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Has the Spam War Been Won?


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Geeky Ventures Founder Greg Linden

A decade ago, e-mail spam was a dire problem.  Annoyances flooded most inboxes.  Any attempt to read your e-mail started with deleting the crud that had leaked through your defenses. 

Many predicted the problem only would get worse.  A few predicted that e-mail would be dead in just a few years, the filters would be overwhelmed, the war lost, e-mail readers buried under an avalanche of spam.

Today, e-mail spam appears to be a solved problem.  A 2003 study put response rates at 0.005%.  A 2008 study where the authors infiltrated a major spam botnet found response rates had fallen to under 0.00001%, only 28 sales out of 350 million messages sent.  Spam filters appear to have forced down response rates three orders of magnitude in five years.  Spammers have fought back with misspellings, adding additional text to mails, trying to customize each e-mail sent, and many other tricks to evade detection, but their increasingly complicated efforts have not been able to outwit the filters.

My own experience is that e-mail spam has become a non-issue.  Despite prostituting my e-mail addresses undisguised across the internet, despite receiving hundreds of spam messages daily, nearly zero make it to my inbox.  The ones that I do see typically are  borderline spam, companies and small businesses sending to a small list rather than the mass splattering of true e-mail spam.

Amazingly, the drop in response rates from 2003 to 2008 may be close to making spam an unprofitable enterprise.  There is a substantial amount of effort required to attack and manage a botnet of 1M compromised machines that can cheaply send 12M messages per day.  Huge e-mail campaigns that attempt to work around spam filters require sophistication to devise and run.  E-mail address lists have to be purchased and maintained.  It appears to be getting to the point that even massive and complicated spam efforts like the Storm botnet generate surprisingly low revenues for what appears to be the work required. 

What is your own experience with e-mail spam?  Do you think the e-mail spam war been won?  Or are these declarations of victory premature?


Comments


Will Hartmann

I would argue that your declaration of victory is premature, but not for the obvious reason that spam in the inbox has been reduced. In that respect, spam in my inbox (and my spam folder as well) has gone way down in recent years and that is welcome.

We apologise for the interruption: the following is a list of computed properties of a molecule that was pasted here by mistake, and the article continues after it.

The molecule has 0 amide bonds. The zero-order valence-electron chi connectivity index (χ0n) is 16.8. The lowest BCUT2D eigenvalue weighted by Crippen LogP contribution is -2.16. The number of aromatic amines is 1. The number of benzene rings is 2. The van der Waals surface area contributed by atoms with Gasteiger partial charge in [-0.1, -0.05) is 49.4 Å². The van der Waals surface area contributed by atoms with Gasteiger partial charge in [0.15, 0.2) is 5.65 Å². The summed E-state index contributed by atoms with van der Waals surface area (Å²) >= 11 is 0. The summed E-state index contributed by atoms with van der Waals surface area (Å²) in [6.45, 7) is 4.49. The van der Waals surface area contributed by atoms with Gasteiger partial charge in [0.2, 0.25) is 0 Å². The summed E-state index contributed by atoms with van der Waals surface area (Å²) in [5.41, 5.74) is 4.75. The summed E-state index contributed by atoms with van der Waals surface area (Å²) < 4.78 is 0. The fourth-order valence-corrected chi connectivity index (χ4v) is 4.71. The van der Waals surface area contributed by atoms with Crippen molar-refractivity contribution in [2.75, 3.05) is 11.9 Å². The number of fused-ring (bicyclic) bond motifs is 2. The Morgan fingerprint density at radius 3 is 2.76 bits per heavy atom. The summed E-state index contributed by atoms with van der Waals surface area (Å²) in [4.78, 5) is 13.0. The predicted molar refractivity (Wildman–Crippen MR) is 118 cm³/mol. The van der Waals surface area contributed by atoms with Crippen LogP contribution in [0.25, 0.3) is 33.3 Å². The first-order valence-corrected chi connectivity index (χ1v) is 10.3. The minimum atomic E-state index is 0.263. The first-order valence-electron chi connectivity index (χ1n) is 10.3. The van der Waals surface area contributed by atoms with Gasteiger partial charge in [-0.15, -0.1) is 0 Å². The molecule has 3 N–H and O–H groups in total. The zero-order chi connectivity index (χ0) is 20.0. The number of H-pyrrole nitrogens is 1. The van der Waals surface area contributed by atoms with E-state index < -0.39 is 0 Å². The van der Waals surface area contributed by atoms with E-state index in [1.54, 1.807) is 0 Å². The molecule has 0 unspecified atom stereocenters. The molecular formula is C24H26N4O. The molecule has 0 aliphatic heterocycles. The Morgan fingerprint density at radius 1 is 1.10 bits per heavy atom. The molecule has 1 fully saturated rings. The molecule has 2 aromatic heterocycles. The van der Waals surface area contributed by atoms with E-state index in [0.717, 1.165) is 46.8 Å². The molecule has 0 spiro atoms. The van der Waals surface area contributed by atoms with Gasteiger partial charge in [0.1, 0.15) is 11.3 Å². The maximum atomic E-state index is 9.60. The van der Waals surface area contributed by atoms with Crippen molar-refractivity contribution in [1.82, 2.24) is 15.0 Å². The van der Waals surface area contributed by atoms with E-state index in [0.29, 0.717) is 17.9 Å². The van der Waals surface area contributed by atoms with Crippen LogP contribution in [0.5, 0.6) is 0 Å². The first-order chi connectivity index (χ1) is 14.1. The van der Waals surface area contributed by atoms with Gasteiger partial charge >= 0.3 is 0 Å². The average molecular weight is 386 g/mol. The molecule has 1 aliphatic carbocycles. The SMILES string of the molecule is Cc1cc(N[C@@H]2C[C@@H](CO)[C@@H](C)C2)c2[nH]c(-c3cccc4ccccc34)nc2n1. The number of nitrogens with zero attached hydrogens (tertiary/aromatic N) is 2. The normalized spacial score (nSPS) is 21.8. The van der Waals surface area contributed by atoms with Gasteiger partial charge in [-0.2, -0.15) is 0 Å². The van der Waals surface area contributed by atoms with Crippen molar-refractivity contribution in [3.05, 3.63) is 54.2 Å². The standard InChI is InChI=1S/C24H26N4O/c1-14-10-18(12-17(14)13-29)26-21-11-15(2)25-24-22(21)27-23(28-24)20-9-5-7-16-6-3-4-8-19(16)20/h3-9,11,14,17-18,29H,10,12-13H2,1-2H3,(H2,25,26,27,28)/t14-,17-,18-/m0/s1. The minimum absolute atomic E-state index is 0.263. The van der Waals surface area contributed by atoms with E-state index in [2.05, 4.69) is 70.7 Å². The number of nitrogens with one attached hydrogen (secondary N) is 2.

However, two problems remain. First and foremost, there is still the problem of false positives. I still have to check my spam folder because the filters will occasionally falsely flag a legitimate email. Once I do find a desired email, I can flag it as non-spam to teach the filter and add the sender to a white list, but that is reactive. If you're receiving hundreds of spam emails a day, as you wrote, I imagine more than a few false positives slip by you.

Additionally, as an entrepreneur, sending email from a new company like mine that hasn't established itself with the many filters out there to be very time consuming and inefficient. If there was a proactive way for a legitimate sender to register itself and either post a bond or pay e-postage, I think that would clean up a lot of email inboxes. I know e-postage proposals haven't gotten very far in the past, but if the spam response rate is now down to 0.00001% then the postage can be a lot lower as well.

The second reason we can't declare victory just yet is the very fact that the spammers and their resources, both botnets and humans, remain alive and well. If email spam continues to become less and less profitable then they will simply send spam in other forms such as on Twitter, Facebook, etc. Individual computers continue to get infected and people still foolishly click on requests from Nigerian princes. Unfortunately, we have to continue to apply technological fixes to our networks and teach people not to be so gullible.

Believe me, I wish me could declare victory, but we're not there yet.


Barry Brown

If the spammers have lost, no one has told them. My gmail spam box is still filled with thousands of filtered messages. I've heard statistics quoted saying that over 95% of email sent is spam and it's still increasing.

Clearly, enough people respond to the few messages that slip through the filters to make it worthwhile for the spammers to continue their onslaught. The war is still on and the spammers are still winning.


Ariel Stulman

Take a look at this:
http://freakonomics.blogs.nytimes.com/2009/12/21/where-has-all-the-viagra-spam-gone/

and:
http://www.secureworks.com/research/blog/index.php/2010/02/10/spam-and-the-changing-business-model-of-cyber-criminal/


Frank Young

What about the problem of messages that do not reach the recipient? Spam control is sometimes done by just rejecting messages, keeping them from arriving at their intended destination. The recipient has no knowledge that this was done (and the sender may also be uninformed). Looking at one's junk folder will not uncover false positives that were never received. [Examples: Sites that reject all email that contains a clickable URL. Sites that reject all email that contains an .exe or .zip file attachment. Sites that reject email based on "content." Sites that reject all email from certain IP numbers.]


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